Turning to the mortgage market, the role of the lender is to ration credit. In the real world, we obviously cannot rely on people to assess their own credit quality. Borrowing money that you have no real intention to repay is a time-honoured business model, and some practitioners have managed to do quite well for themselves. In a mathematical model, we cannot easily capture such behaviour, and so the credit capacity of an entity will be a function of some variables. In such a framework, we might as well assume that the borrower is the entity making the decision; the only role of the lender is as the implicit source of the function. (In an agent-based model, one could more easily attempt to model both sides of the transaction, but agent-based models create other modelling problems.)
This matters to how we interpret the hockey stick in Canadian mortgage borrowing. Did it happen because the Canadian financial sector woke up one day and decided to ramp up their mortgage volume, and the household sector had no choice but to borrow more? Not really. As I will discuss in the follow up article(s), what the financial sector did (or more accurately, what the Canadian Federal government did) was to loosen credit standards for mortgage insurance. This gave many households the new ability to lever up their balance sheets, and that is exactly what they proceeded to do. The role of the financial sector was to accommodate those households' choices.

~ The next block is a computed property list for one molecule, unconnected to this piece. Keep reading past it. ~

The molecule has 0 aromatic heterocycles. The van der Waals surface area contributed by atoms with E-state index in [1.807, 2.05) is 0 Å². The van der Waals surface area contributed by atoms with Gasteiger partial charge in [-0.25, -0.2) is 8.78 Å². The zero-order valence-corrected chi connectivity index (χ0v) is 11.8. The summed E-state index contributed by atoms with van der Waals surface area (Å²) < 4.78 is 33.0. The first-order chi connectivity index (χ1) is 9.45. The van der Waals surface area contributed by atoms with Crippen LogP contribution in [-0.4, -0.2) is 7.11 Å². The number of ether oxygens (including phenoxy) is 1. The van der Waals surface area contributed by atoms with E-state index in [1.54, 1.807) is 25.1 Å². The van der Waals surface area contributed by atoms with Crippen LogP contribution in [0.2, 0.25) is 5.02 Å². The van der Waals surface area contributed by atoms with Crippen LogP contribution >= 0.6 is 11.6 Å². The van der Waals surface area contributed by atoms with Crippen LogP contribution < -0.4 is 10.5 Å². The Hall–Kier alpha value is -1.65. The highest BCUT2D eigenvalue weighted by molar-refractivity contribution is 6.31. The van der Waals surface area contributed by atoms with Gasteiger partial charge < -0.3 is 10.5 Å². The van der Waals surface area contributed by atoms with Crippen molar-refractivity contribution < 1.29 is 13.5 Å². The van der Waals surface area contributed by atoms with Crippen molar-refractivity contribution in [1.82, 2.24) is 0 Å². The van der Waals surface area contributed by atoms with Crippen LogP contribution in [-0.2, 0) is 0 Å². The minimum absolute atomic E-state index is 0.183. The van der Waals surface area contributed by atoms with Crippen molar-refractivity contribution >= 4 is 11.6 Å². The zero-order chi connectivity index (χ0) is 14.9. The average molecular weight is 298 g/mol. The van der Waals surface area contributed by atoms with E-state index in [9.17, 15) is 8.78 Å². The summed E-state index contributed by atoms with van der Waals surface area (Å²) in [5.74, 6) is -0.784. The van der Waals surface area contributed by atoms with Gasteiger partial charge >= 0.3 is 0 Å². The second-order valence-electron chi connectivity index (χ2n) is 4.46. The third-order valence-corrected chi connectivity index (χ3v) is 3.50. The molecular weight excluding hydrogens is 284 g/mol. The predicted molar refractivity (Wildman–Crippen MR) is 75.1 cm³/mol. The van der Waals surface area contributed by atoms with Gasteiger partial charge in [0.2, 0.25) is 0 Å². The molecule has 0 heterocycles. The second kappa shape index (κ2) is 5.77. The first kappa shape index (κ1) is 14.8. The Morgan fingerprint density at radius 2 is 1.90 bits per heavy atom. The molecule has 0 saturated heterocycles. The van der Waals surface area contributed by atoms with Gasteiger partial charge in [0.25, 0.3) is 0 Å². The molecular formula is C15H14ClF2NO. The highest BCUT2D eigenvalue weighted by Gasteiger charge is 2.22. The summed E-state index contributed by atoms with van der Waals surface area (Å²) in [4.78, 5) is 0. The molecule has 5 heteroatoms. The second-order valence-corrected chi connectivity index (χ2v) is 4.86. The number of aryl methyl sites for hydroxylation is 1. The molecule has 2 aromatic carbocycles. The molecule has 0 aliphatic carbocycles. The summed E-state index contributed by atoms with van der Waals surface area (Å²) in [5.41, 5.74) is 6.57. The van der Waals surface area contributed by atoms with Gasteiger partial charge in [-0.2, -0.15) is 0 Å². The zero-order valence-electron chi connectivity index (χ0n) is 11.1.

This in turn creates a tension between thinking about models, and thinking about policy implications. Just because we want to model a housing bubble as the result of household choices (rather than the result of financial sector actions), there are almost no policy implications that result.